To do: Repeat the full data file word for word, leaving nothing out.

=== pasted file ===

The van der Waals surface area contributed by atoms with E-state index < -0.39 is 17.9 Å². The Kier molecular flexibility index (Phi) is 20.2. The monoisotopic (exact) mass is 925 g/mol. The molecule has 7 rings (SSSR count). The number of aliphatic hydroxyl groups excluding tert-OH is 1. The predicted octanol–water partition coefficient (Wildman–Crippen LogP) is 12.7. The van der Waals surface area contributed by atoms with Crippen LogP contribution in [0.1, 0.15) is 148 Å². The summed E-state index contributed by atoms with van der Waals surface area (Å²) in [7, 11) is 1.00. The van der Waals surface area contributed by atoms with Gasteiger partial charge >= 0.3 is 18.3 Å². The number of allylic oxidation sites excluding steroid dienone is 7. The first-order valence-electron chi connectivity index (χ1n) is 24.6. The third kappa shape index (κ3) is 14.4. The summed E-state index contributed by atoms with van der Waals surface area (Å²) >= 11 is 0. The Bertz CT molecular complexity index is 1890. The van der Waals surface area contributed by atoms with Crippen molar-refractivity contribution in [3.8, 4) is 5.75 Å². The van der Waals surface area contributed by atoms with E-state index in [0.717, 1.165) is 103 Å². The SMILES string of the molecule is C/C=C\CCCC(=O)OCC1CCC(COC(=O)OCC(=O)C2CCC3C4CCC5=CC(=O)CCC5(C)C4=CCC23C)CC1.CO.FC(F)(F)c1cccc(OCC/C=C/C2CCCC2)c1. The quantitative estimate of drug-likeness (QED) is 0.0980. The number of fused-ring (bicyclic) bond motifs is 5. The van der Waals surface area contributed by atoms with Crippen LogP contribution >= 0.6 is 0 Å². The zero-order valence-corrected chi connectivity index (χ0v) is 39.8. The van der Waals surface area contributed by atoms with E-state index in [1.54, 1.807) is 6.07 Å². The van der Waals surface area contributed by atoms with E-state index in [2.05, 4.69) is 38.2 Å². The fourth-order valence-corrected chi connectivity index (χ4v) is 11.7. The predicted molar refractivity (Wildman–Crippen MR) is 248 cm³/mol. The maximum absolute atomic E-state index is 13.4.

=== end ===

The van der Waals surface area contributed by atoms with E-state index < -0.39 is 17.9 Å². The Kier molecular flexibility index (Phi) is 20.2. The monoisotopic (exact) mass is 925 g/mol. The molecule has 7 rings (SSSR count). The number of aliphatic hydroxyl groups excluding tert-OH is 1. The predicted octanol–water partition coefficient (Wildman–Crippen LogP) is 12.7. The van der Waals surface area contributed by atoms with Crippen LogP contribution in [0.1, 0.15) is 148 Å². The summed E-state index contributed by atoms with van der Waals surface area (Å²) in [7, 11) is 1.00. The van der Waals surface area contributed by atoms with Gasteiger partial charge >= 0.3 is 18.3 Å². The number of allylic oxidation sites excluding steroid dienone is 7. The first-order valence-electron chi connectivity index (χ1n) is 24.6. The third kappa shape index (κ3) is 14.4. The summed E-state index contributed by atoms with van der Waals surface area (Å²) >= 11 is 0. The Bertz CT molecular complexity index is 1890. The van der Waals surface area contributed by atoms with Crippen molar-refractivity contribution in [3.8, 4) is 5.75 Å². The van der Waals surface area contributed by atoms with E-state index in [0.717, 1.165) is 103 Å². The SMILES string of the molecule is C/C=C\CCCC(=O)OCC1CCC(COC(=O)OCC(=O)C2CCC3C4CCC5=CC(=O)CCC5(C)C4=CCC23C)CC1.CO.FC(F)(F)c1cccc(OCC/C=C/C2CCCC2)c1. The quantitative estimate of drug-likeness (QED) is 0.0980. The number of fused-ring (bicyclic) bond motifs is 5. The van der Waals surface area contributed by atoms with Crippen LogP contribution >= 0.6 is 0 Å². The zero-order valence-corrected chi connectivity index (χ0v) is 39.8. The van der Waals surface area contributed by atoms with E-state index in [1.54, 1.807) is 6.07 Å². The van der Waals surface area contributed by atoms with E-state index in [2.05, 4.69) is 38.2 Å². The fourth-order valence-corrected chi connectivity index (χ4v) is 11.7. The predicted molar refractivity (Wildman–Crippen MR) is 248 cm³/mol. The maximum absolute atomic E-state index is 13.4.